Back from yer first post in "Introductions" you mentioned this:
have the intake and engine drained of water
What was the cause of this? Did that have anything to do with yer current issue? ;)

I would check fer any debris between the radiator and the AC condenser. It's a common area to miss and debris can build up between there and cause issues similar to yer situation. ;)

Do you still have the radiator shroud installed including the bottom piece? Are you running the OEM fan and clutch? How old is yer radiator? Has the thermostat been changed out? Is the jiggle valve at the 6 o'clock position? Is there any build up inside the cooling tubes? Have you been running coolant or just water in the cooling system? If it was just water, chances are that rust sediment may have developed inside the cooling system and clogged the radiator up. Snap some piccies of the internals and post them. ;)
 

·
Registered
1998 Toyota T100 Xtra Cab SR5 4x4 3.4L 4speed automatic
Joined
·
32 Posts
Discussion Starter #6
Back from yer first post in "Introductions" you mentioned this:


What was the cause of this? Did that have anything to do with yer current issue? ;)

I would check fer any debris between the radiator and the AC condenser. It's a common area to miss and debris can build up between there and cause issues similar to yer situation. ;)

Do you still have the radiator shroud installed including the bottom piece? Are you running the OEM fan and clutch? How old is yer radiator? Has the thermostat been changed out? Is the jiggle valve at the 6 o'clock position? Is there any build up inside the cooling tubes? Have you been running coolant or just water in the cooling system? If it was just water, chances are that rust sediment may have developed inside the cooling system and clogged the radiator up. Snap some piccies of the internals and post them. ;)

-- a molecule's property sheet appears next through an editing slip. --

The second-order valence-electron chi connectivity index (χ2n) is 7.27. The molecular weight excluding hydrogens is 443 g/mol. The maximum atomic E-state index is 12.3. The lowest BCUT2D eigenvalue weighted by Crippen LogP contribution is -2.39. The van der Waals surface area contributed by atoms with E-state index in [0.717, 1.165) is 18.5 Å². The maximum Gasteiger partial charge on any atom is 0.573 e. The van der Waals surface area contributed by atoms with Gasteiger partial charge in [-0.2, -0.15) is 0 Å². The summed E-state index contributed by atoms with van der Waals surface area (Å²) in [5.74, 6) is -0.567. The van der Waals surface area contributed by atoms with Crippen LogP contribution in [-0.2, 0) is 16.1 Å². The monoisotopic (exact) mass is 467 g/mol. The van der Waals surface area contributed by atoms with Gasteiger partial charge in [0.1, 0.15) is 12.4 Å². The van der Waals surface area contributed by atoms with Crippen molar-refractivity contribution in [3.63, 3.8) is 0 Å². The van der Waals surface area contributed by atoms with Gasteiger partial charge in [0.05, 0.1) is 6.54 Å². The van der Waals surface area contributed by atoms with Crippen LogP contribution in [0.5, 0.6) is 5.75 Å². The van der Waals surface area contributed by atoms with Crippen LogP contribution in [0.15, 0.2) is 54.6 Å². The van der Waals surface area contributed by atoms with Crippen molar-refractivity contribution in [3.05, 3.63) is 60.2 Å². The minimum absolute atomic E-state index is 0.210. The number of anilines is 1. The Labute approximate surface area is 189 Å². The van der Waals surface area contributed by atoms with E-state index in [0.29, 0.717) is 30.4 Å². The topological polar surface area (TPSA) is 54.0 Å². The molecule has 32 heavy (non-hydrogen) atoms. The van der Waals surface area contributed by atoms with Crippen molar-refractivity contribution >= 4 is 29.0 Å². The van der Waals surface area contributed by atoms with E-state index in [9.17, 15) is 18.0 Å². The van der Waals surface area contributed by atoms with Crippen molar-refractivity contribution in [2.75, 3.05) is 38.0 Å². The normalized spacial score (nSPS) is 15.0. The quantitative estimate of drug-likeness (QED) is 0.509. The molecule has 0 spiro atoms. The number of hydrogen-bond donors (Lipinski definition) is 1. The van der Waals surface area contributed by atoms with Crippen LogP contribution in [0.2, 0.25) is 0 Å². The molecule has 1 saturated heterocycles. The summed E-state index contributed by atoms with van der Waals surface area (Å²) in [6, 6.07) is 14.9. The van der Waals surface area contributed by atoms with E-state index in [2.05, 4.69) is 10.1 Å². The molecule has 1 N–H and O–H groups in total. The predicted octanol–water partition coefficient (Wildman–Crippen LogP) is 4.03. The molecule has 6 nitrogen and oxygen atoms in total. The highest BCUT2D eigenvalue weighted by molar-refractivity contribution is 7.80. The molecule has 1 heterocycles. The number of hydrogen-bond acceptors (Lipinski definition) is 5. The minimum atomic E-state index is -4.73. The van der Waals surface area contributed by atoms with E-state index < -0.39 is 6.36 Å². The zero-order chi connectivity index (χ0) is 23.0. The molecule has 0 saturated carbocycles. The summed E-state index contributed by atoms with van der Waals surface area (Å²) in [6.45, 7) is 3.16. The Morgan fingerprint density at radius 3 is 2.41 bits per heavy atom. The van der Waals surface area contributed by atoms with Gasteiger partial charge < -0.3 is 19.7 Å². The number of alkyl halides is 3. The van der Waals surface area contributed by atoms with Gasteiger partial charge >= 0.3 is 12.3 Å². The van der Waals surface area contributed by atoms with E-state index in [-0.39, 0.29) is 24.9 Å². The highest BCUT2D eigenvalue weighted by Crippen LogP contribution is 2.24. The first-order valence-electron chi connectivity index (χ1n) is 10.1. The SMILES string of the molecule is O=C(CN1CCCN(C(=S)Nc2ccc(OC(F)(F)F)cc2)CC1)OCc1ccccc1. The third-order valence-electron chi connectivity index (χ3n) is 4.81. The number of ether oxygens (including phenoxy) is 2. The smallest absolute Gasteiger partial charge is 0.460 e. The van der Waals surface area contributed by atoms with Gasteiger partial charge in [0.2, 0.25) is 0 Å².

That cause was from offroading and getting into some muddy water that came higher than I thought. I don't think it has anything to do with my current issue since it was almost 4 years ago.
I have never touched anything with the radiator, fan and clutch, or cooling system in general. I'm running premixed 50/50.
Also I don't know if this has anything to do with it but this problem started when the weather changed and it stopped being 90 +.
I won't be able to take any pictures or mess with it in general for a couple of days till I get home.
 

·
Moderator
1998 T100 SR5 2WD
Joined
·
14,467 Posts
There are many possibilities on what might be the cause. Yer gonna have to be diligent in looking at the simple basic stuff first. Definitely pull the thermostat and make sure it's working correctly. Check the space between the AC condenser and radiator fer any debris. Look fer any signs of leaks (pressure testing is best with a cooling system pressure tester) that might not be obvious. Inspect yer radiator hoses fer any signs of degradation or collapse. Inspect the fan clutch fer any signs that the internal silicone fluid may have leaked out. Hopefully, the previous owner didn't use any head gasket fix in a bottle stuff in the cooling system. A system flush may show any signs that it was used or not. Test the radiator with an ir temp gun and see what yer temps are running in the radiator. It could be that yer radiator may be clogged up on the inside or outside (which should be obvious). ;)
 
1 - 7 of 7 Posts
Top